FullShift and HalfShift operators make new digit collections out of old ones to facilitate rapid multiplication by powers of ten. If a digit collection of size 2d+1 consists of sub-collections (X1, X2) each of size 2d then the "half-shifted" collection contains 2d+2 items and consists of ( (2d leading zeros, X1), (X2, 2d trailing zeros)). The full-shift collection consists of ((X1, X2), (2d+1 trailing zeros)).

These are obviously very cheap to construct.

Multiplication is where we run into big problems. Suppose without loss of generality that we are multiplying together two DigitCollections each with exactly 2d digits. We can use Karatsuba's Algorithm:

``````DigitCollection Multiply(DigitCollection x, DigitCollection y)
{
// Assume x and y are the same digit size.
if (x and y are both single digits)
return the trivial solution;
// Assume that z2, z1 and z0 are all the same digit size as x and y.
DigitCollection z2 = Multiply(x.Left, y.Left);
DigitCollection z0 = Multiply(x.Right, y.Right);
DigitCollection z1 = Subtract(
}
``````

What is the order of this algorithm? Suppose there are n = 2d digits. What is O(Multiply(n))? We recurse three times, each with a problem with half as many digits. The rest of the add, subtract and shift operations are each no more than O(n). So we have a recurrance:

``````T(n) = 3 T(n/2) + O(n)
``````

Which has an easy solution via the Master Theorem: this algorithm is O(n1/lg 3) which is about O(n1.58).

What about MakePowerOfTwo? That's easy given what we already have. We use the identity:

22n + 1 = 2n x 2n + 2n x 2n

and write the algorithm:

``````DigitCollection MakePowerOfTwo(int p)
{
if (p == 0) return DigitCollection.SingleOne;
DigitCollection power = MakePowerOfTwo(p / 2);
power = Multiply(power, power);
if (p % 2 != 0)
return power;
}
``````

It is dominated by the computation of the multiplication, and so is O(n1.58) as well.

And now we can see that the original call to Convert is also dominated by the multiplication.

So with this algorithm if you have 2d binary digits to convert, you can expect it will take about O(21.58 d) steps to do so. In your case you have 225 bits to convert, so that should take about 777 billion calculations.

The key fact here is that this algorithm is utterly dominated by the cost of the multiplication. If you can reduce the cost of the multiplication to less than O(n1.58) then you get huge wins. If I were you I would be studying improvements to decimal multiplication algorithms over Karatsuba.

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Taken to the extreme, this is the `O(n * log(n)^2)` divide-and-conquer conversion algorithm implemented by the GMP C library. GMP uses a near `O(n * log(n))` FFT-based multiplication algorithm. I know Java's `BigInteger` lacks sub-quadratic multiplication. Just curious: Does C#'s `BigInteger` have sub-quadratic multiplication? Does it have `O(n * log(n))` multiplication? –  Mysticial Mar 2 '12 at 21:45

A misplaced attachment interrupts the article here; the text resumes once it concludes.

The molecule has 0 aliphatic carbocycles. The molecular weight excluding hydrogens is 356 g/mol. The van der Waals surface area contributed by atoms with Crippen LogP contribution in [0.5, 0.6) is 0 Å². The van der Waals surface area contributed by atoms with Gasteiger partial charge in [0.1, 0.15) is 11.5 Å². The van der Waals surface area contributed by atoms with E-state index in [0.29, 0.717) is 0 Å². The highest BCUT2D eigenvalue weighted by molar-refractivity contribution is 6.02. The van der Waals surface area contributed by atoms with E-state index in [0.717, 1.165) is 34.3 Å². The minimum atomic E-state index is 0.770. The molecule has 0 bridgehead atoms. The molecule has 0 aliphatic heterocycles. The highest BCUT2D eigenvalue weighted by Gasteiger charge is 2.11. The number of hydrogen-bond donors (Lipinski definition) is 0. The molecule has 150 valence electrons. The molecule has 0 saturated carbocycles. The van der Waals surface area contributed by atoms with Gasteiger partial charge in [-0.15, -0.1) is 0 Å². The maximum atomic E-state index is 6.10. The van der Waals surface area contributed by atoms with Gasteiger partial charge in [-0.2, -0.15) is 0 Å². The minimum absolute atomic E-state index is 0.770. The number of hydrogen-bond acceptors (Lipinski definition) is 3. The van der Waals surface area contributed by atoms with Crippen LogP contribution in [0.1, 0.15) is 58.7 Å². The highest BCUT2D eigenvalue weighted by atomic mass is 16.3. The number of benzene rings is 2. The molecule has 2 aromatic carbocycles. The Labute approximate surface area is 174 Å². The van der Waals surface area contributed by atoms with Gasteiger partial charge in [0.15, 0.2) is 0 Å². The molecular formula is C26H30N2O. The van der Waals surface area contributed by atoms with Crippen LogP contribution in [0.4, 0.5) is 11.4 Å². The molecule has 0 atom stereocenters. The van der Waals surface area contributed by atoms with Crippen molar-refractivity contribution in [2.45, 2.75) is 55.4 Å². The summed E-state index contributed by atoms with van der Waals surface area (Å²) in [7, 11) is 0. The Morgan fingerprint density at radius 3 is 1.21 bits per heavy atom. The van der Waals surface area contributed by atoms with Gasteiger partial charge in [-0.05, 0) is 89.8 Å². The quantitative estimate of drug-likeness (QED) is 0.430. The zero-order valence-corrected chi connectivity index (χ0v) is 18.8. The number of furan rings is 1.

@Mysticial: I do not know! It would be interesting to find out. –  Eric Lippert Mar 2 '12 at 21:49

You might be able to save some time by doing more than one digit at a time. if you do it, say, 100,000 at a time, it'll likely go at least a little faster than 10 at a time.

Mind you, it's still likely to be pretty painfully slow, but it'll save you some time.

It's conceivable that you could make it recursive, and speed it up that much more - get the rough square root of the number, rounded down to the nearest exponent of 10. div and mod by that number, and send the results back to the same function. Mind you, I'm not sure how you'd go about efficiently running a div or mod of that size, but if you can figure it out (and don't run out of memory) it's still bound to be more time-efficient than dividing it out a digit at a time.

Alternate version: give up on decimals - since the number's going to be way too large to make sense to any actual human readers anyway - and render the thing in hex. Still technically human-readable, but you can render it a byte at a time and save yourself a whole lot of heartache.

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Doing a lot of them at once will likely save some time, yes. Recursion will quite likely cause a stack overflow. –  Zéychin Mar 1 '12 at 22:31

Thanks to you all, I figured out a way mainly based upon the idea of J..., who suggested converting the number to 10 based numbers by adding up the power of 2 each time there is a `1`. But instead of a 10 based (human decimal system) I use a 1000000000000000000 (10^18) based system. So each digit has not only 10 posibilities (0...9), but actually 10^18! This fits into a 64bit number which we then convert `.ToString()`

It is the most efficient way yet.